Spanish Twitter Briefing - October 11, 2012
Assistant Secretary, Bureau of Public Affairs
This transcript is also available in Spanish.
ASSISTANT SECRETARY HAMMER: Good morning and welcome to the Department of State here in Washington for our next question and answer session in Spanish via Twitter. Since we commemorate October as National Hispanic Heritage Month to honor the achievements of Hispanics in the United States, it is my pleasure to be here on this podium to answer questions precisely in Spanish. On behalf of the Department of State, we want to communicate with you and with everyone using the various platforms we have; using digital technology available in order to communicate and present our policies. As you may know, we have 10 accounts in different languages with which we can communicate with every corner of the world and I hope that you are following us via Twitter. Well, with that, allow me to go to today's first question.
MS. DRESSEL: The first question comes from @luistorresvas. What is the solution suggested by the United States to the various conflicts arising currently in Syria?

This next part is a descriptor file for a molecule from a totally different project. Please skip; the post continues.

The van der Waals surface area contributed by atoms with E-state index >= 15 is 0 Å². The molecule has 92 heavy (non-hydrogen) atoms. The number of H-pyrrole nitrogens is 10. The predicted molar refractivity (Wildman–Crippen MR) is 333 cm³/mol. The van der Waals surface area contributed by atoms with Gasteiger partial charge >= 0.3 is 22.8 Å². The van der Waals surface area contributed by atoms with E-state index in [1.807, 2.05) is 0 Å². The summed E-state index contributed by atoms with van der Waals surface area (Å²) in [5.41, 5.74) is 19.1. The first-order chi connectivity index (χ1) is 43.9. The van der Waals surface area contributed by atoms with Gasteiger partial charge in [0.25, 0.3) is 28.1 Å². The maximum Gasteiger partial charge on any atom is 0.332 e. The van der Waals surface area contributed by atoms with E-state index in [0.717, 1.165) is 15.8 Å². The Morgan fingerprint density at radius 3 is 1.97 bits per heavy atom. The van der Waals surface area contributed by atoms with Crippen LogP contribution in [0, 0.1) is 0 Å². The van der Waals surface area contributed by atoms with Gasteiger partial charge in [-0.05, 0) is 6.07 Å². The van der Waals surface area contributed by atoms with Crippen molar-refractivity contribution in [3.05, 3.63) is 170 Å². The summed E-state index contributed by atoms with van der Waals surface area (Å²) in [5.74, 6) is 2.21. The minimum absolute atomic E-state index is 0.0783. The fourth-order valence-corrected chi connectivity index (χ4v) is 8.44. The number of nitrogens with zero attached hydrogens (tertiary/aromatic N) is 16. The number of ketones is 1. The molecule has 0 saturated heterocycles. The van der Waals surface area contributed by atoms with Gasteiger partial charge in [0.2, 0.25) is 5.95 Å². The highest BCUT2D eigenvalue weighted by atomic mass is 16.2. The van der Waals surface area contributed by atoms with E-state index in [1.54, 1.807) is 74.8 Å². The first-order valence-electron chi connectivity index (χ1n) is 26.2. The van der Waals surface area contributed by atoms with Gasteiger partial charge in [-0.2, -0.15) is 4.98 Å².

ASSISTANT SECRETARY HAMMER: Well, thank you very much for that question @luistorresvas. As you may know, our policy towards Syria is clear. President Assad must leave; the violence and brutality that he has imposed on his people means he has lost all legitimacy and cannot be part of the future of that country. We have four important points regarding our policy. First, we want and we are putting economic pressure on Assad and his sidekicks to pressure them, and this is an effort through economic sanctions that we are implementing with many of our allies and other countries in the region, including working with the European Community and Arab countries and many other countries. Second, we are supporting the opposition in order to facilitate a political transition, this support amounts to 45 million dollars and we are continuing these efforts to promote a better outlook and a better country for the Syrian people. Third, we are duly focused on providing humanitarian aid to all those refugees who are in Turkey and Jordan and maybe in other countries, and for that effort, we have given 130 million dollars to support them, and finally, we are already planning for the day after Assad is gone. The key here is that there must be a future in which the Syrian people can express, to choose their leaders, obviously respecting all ethnic and religious groups. And in the United States, we are working with many countries, including the special representative of the United Nations, Mr. Brahimi, to see how we can make a better future for the Syrian people. Well, thank you very much and let's go to the next question.